New Zealand got off well with 18 for no loss after 3 overs before Rangana Herath, playing his first game in the tournament, was introduced into the attack. From the very first ball, he ran out Martin Guptill with an athletic piece of fielding, not generally associated with the likes of his girth. Brendon McCullum was scoreless and looked clueless facing the next four balls before being stumped off the final ball, tossed up slow and wide. In Herath’s next over, Ross Taylor survived a plumb lbw shout but was out to a straighter one just after. Come the next ball, James Neesham seemed to play all over and was bowled. At that stage, Herath had taken three wickets without conceding a run. From the third ball of his third over, Luke Ronchi was trapped in front, and the stunned New Zealanders were reeling at 30 for 5 after 8 overs. Kane Williamson batted gamely, hitting 42 off 43 before being run out. Herath then returned for his final over and sealed the game in fitting fashion by having Boult caught, to complete a five-wicket-haul, and his amazing figures read 3.3-2-3-5.
New Zealand could only manage 60 in 15.3 overs and Sri Lanka, through to the semi-final, winning by a whopping 59 runs.
Herath’s modesty matched his skills when he later said, ‘I just bowled in the right place.’ What a way to describe the greatest T20 bowling spell that I had seen to date.
Sangakkara echoed my sentiments when he wrote in 2016, ‘Herath had bowled four of the most unplayable overs you will ever see in T20I cricket. It just seemed that he got every single ball to turn and drag.’
Sadly, Herath’s ability to step-up at crucial moments sometimes went abegging for Sri Lanka in white-ball formats. His 1 for 31 of 9 overs against New Zealand in the 2011 ICC World Cup and 3 for 25 against Pakistan in the 2012 ICC World T20, both in semi-finals, weren’t good enough to fetch him a place in the finals’.
In tandem with Graeme Swann (debut in 2008), a comeback Herath triggered a generation of finger spinners to Test cricket. A significant contribution that has gone somewhat unnoticed.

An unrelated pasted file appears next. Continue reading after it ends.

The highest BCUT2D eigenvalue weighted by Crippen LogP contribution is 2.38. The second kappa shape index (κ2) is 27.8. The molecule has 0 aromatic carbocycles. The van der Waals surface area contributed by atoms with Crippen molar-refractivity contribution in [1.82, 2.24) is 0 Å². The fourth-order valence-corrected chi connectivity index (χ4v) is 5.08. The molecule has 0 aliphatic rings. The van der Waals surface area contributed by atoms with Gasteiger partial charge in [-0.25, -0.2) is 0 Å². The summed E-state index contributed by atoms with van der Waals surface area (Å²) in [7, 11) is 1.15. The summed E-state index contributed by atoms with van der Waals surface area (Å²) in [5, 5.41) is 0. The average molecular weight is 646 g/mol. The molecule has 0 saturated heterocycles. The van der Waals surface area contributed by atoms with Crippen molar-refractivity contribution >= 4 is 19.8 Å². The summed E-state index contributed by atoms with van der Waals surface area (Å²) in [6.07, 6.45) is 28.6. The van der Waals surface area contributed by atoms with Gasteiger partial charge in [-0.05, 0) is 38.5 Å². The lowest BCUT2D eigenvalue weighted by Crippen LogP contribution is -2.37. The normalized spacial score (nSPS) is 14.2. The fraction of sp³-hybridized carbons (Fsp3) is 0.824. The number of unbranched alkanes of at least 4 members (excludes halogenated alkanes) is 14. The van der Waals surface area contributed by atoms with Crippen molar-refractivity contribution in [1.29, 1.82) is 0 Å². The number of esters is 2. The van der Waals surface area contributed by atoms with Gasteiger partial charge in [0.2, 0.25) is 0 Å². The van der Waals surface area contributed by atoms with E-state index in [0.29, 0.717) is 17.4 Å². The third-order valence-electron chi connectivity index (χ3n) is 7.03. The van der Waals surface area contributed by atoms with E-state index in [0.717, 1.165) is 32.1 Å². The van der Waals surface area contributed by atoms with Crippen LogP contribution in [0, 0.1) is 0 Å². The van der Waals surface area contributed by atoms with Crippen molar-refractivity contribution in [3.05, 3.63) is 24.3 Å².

Fearsome fast bowlers dominated Test cricket in the 1970s and 1980s. In the next two decades, it was the turn of wrist spinners, led by Murali, Warne, and Kumble. Since their retirements, in tandem with Graeme Swann (debut in 2008), a comeback Herath triggered a generation of finger spinners to Test cricket. A significant contribution that has gone somewhat unnoticed. Their success, no doubt inspired the likes of Ravichandran Ashwin, Nathan Lyon, Ravindra Jadeja and even Monty Panesar. In 2017, ten of the top fifteen wicket-takers, including five of the top six, are finger spinners, with Herath still leading the way. More on the line with emerging Moeen Ali and Kershaw Maharaj.
If there is a tiny shadow in Herath’s delightful career, that is his record away from the sub-continent. Since his comeback, his average and strike rate in Australia, England, New Zealand and South Africa move up to 42 and 87 respectively. While these numbers are no-match to Murali’s, they are still better than his contemporary spin rivals from Asia, Ashwin or Yasir Shah. Both have 55+ average and higher strike rates. Jadeja’s respective figures are 46 and 102. However, non-Asian spinners – Lyon, Swann, and Maharaj – have an average under 35 during the corresponding period.
In his comeback series in 2009, Herath took his 50th Test scalp in his 17th match, since his debut in 1999. After the series ended, when asked about the milestone, Herath, 31, in an interview with Sa’adi Thawfeeq on ESPNcricinfo said, ‘My only disappointment was that it took me a long time to achieve it – 10 years. I have another target, 100 Test wickets. A lot of spinners can go on until the age of 36. If I can maintain my bowling form and my fitness, I don’t see why I can’t play for another five years’.
Eight years later, Herath has 355 more wickets.
Isn’t this crazy for a man who didn’t get a long run in Tests until he was 31?
Herath is still moving upwards and onwards, with great guns. Quiet and unassuming, at this stage of his career, he has small targets. One series at a time.
Let’s hope Toga continues to deliver many more of his left-arm lovables for Sri Lanka.
(The above is a guest post by Praveen Samarasinghe, a Sri Lankan, currently domiciled in Canada. True to his Twitter ID: @SLCpissek, Praveen is madly in love with Sri Lanka cricket. A creative artist while awake and a World Cup winner in sleep, he blogs at Free Hit Cricket. Also, offers some pearls of wisdom on Sri Lankan cricket with his podcast, ‘බයිලා නැති cricket ටෝක්’.)